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KAI RYSSDAL: You know, it’s not often you can say that a $3.3 billion corporate profit report is… eh. But that indeed has been the reaction to JPMorgan’s earnings announcement this morning. Yes, its trading and investment banking operations might as well have been printing money. Profits on that side of the business were in the billions of dollars, thanks to the stock market rally most of last year.
The bad news, though, came from credit cards. Chase wrote off a billion and a half dollars worth of bad consumer loans last quarter. Card issuer Capital One said today it’s writing off more than 10 percent of its loans.
Marketplace’s Stacey Vanek-Smith reports a whole lot of people are deciding those credit-card bills just aren’t going to get paid.
Stacey Vanek-Smith: The federal government estimates U.S. banks will swallow more than $82 billion worth of credit-card debt by the end of this year.
Mike Moebs is an economist who advises banks. He says they’ve started writing off more of that debt because collecting it takes so much work.
Mike Moebs: Instead of incurring the costs, which are expensive, because they’re labor intense, banks will say — based upon the size of the debt, the amount of interest that’s being paid — it is not worth it for us to pursue this any further.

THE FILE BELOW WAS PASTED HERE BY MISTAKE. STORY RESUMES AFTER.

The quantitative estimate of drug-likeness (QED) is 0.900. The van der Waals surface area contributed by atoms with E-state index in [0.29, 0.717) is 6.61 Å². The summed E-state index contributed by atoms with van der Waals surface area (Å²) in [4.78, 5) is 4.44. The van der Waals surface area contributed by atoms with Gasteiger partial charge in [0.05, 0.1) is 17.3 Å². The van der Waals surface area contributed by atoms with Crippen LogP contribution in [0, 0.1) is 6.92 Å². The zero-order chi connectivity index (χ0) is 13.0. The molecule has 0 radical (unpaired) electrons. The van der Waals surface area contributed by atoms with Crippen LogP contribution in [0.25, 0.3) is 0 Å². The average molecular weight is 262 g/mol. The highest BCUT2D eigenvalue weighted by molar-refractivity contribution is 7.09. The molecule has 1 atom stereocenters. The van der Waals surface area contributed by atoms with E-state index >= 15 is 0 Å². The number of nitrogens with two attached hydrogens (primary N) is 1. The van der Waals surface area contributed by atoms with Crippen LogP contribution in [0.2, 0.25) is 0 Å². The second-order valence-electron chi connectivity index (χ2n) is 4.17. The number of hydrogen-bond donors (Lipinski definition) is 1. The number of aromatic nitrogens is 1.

Moebs says banks also know that paying off the plastic comes after the mortgage, car payments and utilities.
Moebs: People, they’ll do their best until the very end, and then they start working from the bottom of their priority list. And at the bottom is going to be credit cards and they’re just going to say: I can’t pay it.
Moebs says more and more people will be in that position as long as unemployment remains so high. Credit-card defaults topped 10 percent last year. This year, they’re expected to climb to 13 percent.
But banking products analyst Ron Shevlin says the banking industry’s got bigger problems with its credit-card business.
Ron Shevlin: The longer-term issue is that it’s been a huge driver of revenue and profitability from the banks’ perspective, and now the whole game has kind of changed for them.
With fewer credit-worthy customers and regulatory crackdowns coming from Washington, Shevlin says banks are going to have to find new ways to make up for lost fees and business.
I’m Stacey Vanek-Smith for Marketplace.
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